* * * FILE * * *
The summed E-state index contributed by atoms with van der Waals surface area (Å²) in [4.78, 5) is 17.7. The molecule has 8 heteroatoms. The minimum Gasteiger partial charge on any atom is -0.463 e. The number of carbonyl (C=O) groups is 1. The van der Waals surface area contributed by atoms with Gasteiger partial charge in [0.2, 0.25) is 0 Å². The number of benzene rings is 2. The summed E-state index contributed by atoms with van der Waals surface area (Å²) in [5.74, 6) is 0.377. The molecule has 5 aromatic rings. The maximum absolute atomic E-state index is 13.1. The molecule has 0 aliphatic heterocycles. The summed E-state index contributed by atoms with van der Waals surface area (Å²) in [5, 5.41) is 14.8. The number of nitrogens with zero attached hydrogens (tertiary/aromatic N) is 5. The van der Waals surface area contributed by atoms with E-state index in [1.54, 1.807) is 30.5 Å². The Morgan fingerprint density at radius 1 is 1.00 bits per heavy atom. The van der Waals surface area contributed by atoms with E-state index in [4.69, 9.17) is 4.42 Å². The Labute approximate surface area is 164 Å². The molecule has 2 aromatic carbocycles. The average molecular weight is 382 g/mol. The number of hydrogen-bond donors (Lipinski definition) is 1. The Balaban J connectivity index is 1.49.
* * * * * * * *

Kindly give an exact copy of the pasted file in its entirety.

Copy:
The summed E-state index contributed by atoms with van der Waals surface area (Å²) in [4.78, 5) is 17.7. The molecule has 8 heteroatoms. The minimum Gasteiger partial charge on any atom is -0.463 e. The number of carbonyl (C=O) groups is 1. The van der Waals surface area contributed by atoms with Gasteiger partial charge in [0.2, 0.25) is 0 Å². The number of benzene rings is 2. The summed E-state index contributed by atoms with van der Waals surface area (Å²) in [5.74, 6) is 0.377. The molecule has 5 aromatic rings. The maximum absolute atomic E-state index is 13.1. The molecule has 0 aliphatic heterocycles. The summed E-state index contributed by atoms with van der Waals surface area (Å²) in [5, 5.41) is 14.8. The number of nitrogens with zero attached hydrogens (tertiary/aromatic N) is 5. The van der Waals surface area contributed by atoms with E-state index in [1.54, 1.807) is 30.5 Å². The Morgan fingerprint density at radius 1 is 1.00 bits per heavy atom. The van der Waals surface area contributed by atoms with E-state index in [4.69, 9.17) is 4.42 Å². The Labute approximate surface area is 164 Å². The molecule has 2 aromatic carbocycles. The average molecular weight is 382 g/mol. The number of hydrogen-bond donors (Lipinski definition) is 1. The Balaban J connectivity index is 1.49.